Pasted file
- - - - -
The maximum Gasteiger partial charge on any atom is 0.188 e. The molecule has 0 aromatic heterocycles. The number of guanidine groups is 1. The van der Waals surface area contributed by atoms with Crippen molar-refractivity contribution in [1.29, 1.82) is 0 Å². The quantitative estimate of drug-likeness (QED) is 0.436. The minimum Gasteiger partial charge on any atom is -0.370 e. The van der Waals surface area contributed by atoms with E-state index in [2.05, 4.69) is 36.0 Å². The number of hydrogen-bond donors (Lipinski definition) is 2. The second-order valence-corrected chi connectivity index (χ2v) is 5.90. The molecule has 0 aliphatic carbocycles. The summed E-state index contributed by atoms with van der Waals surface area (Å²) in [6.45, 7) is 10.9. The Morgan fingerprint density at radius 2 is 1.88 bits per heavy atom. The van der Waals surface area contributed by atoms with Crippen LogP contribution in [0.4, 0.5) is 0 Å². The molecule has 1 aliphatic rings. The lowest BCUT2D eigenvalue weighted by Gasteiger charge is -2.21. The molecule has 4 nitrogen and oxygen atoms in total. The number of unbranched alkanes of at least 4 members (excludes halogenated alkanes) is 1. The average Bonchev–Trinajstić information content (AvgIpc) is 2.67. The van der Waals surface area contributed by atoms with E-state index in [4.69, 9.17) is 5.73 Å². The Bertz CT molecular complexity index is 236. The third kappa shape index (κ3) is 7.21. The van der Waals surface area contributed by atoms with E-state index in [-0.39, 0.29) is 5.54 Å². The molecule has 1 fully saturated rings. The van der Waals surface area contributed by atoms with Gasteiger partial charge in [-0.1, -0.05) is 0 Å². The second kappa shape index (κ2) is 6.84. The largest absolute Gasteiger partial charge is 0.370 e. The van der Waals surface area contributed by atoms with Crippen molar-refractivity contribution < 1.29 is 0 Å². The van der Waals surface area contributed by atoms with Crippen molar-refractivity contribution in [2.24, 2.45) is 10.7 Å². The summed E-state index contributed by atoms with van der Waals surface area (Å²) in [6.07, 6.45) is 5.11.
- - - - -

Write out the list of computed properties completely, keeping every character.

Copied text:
The maximum Gasteiger partial charge on any atom is 0.188 e. The molecule has 0 aromatic heterocycles. The number of guanidine groups is 1. The van der Waals surface area contributed by atoms with Crippen molar-refractivity contribution in [1.29, 1.82) is 0 Å². The quantitative estimate of drug-likeness (QED) is 0.436. The minimum Gasteiger partial charge on any atom is -0.370 e. The van der Waals surface area contributed by atoms with E-state index in [2.05, 4.69) is 36.0 Å². The number of hydrogen-bond donors (Lipinski definition) is 2. The second-order valence-corrected chi connectivity index (χ2v) is 5.90. The molecule has 0 aliphatic carbocycles. The summed E-state index contributed by atoms with van der Waals surface area (Å²) in [6.45, 7) is 10.9. The Morgan fingerprint density at radius 2 is 1.88 bits per heavy atom. The van der Waals surface area contributed by atoms with Crippen LogP contribution in [0.4, 0.5) is 0 Å². The molecule has 1 aliphatic rings. The lowest BCUT2D eigenvalue weighted by Gasteiger charge is -2.21. The molecule has 4 nitrogen and oxygen atoms in total. The number of unbranched alkanes of at least 4 members (excludes halogenated alkanes) is 1. The average Bonchev–Trinajstić information content (AvgIpc) is 2.67. The van der Waals surface area contributed by atoms with E-state index in [4.69, 9.17) is 5.73 Å². The Bertz CT molecular complexity index is 236. The third kappa shape index (κ3) is 7.21. The van der Waals surface area contributed by atoms with E-state index in [-0.39, 0.29) is 5.54 Å². The molecule has 1 fully saturated rings. The van der Waals surface area contributed by atoms with Gasteiger partial charge in [-0.1, -0.05) is 0 Å². The second kappa shape index (κ2) is 6.84. The largest absolute Gasteiger partial charge is 0.370 e. The van der Waals surface area contributed by atoms with Crippen molar-refractivity contribution < 1.29 is 0 Å². The van der Waals surface area contributed by atoms with Crippen molar-refractivity contribution in [2.24, 2.45) is 10.7 Å². The summed E-state index contributed by atoms with van der Waals surface area (Å²) in [6.07, 6.45) is 5.11.